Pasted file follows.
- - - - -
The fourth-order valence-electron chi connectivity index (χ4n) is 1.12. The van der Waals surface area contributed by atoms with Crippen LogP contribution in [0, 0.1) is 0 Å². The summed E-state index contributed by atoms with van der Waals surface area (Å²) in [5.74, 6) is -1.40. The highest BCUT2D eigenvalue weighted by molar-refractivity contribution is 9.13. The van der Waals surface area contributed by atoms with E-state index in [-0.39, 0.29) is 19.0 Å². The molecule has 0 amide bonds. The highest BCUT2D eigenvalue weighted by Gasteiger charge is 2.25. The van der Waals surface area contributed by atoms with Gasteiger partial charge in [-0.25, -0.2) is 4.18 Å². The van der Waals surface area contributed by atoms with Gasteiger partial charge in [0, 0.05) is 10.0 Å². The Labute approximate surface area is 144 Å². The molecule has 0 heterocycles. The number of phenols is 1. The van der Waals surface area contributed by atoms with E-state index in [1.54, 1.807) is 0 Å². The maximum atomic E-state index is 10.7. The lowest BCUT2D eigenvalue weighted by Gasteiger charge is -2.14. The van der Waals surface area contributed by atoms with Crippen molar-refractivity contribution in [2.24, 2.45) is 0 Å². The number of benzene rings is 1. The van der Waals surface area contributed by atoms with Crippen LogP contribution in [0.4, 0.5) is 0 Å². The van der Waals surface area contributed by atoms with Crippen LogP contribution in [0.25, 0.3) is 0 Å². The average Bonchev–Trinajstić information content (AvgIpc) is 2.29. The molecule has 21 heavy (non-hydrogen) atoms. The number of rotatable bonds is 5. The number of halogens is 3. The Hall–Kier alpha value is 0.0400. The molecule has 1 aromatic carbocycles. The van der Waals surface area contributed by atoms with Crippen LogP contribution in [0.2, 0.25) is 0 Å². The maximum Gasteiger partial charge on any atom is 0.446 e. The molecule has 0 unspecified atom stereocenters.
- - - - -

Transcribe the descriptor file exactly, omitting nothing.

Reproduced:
The fourth-order valence-electron chi connectivity index (χ4n) is 1.12. The van der Waals surface area contributed by atoms with Crippen LogP contribution in [0, 0.1) is 0 Å². The summed E-state index contributed by atoms with van der Waals surface area (Å²) in [5.74, 6) is -1.40. The highest BCUT2D eigenvalue weighted by molar-refractivity contribution is 9.13. The van der Waals surface area contributed by atoms with E-state index in [-0.39, 0.29) is 19.0 Å². The molecule has 0 amide bonds. The highest BCUT2D eigenvalue weighted by Gasteiger charge is 2.25. The van der Waals surface area contributed by atoms with Gasteiger partial charge in [-0.25, -0.2) is 4.18 Å². The van der Waals surface area contributed by atoms with Gasteiger partial charge in [0, 0.05) is 10.0 Å². The Labute approximate surface area is 144 Å². The molecule has 0 heterocycles. The number of phenols is 1. The van der Waals surface area contributed by atoms with E-state index in [1.54, 1.807) is 0 Å². The maximum atomic E-state index is 10.7. The lowest BCUT2D eigenvalue weighted by Gasteiger charge is -2.14. The van der Waals surface area contributed by atoms with Crippen molar-refractivity contribution in [2.24, 2.45) is 0 Å². The number of benzene rings is 1. The van der Waals surface area contributed by atoms with Crippen LogP contribution in [0.4, 0.5) is 0 Å². The van der Waals surface area contributed by atoms with Crippen LogP contribution in [0.25, 0.3) is 0 Å². The average Bonchev–Trinajstić information content (AvgIpc) is 2.29. The molecule has 21 heavy (non-hydrogen) atoms. The number of rotatable bonds is 5. The number of halogens is 3. The Hall–Kier alpha value is 0.0400. The molecule has 1 aromatic carbocycles. The van der Waals surface area contributed by atoms with Crippen LogP contribution in [0.2, 0.25) is 0 Å². The maximum Gasteiger partial charge on any atom is 0.446 e. The molecule has 0 unspecified atom stereocenters.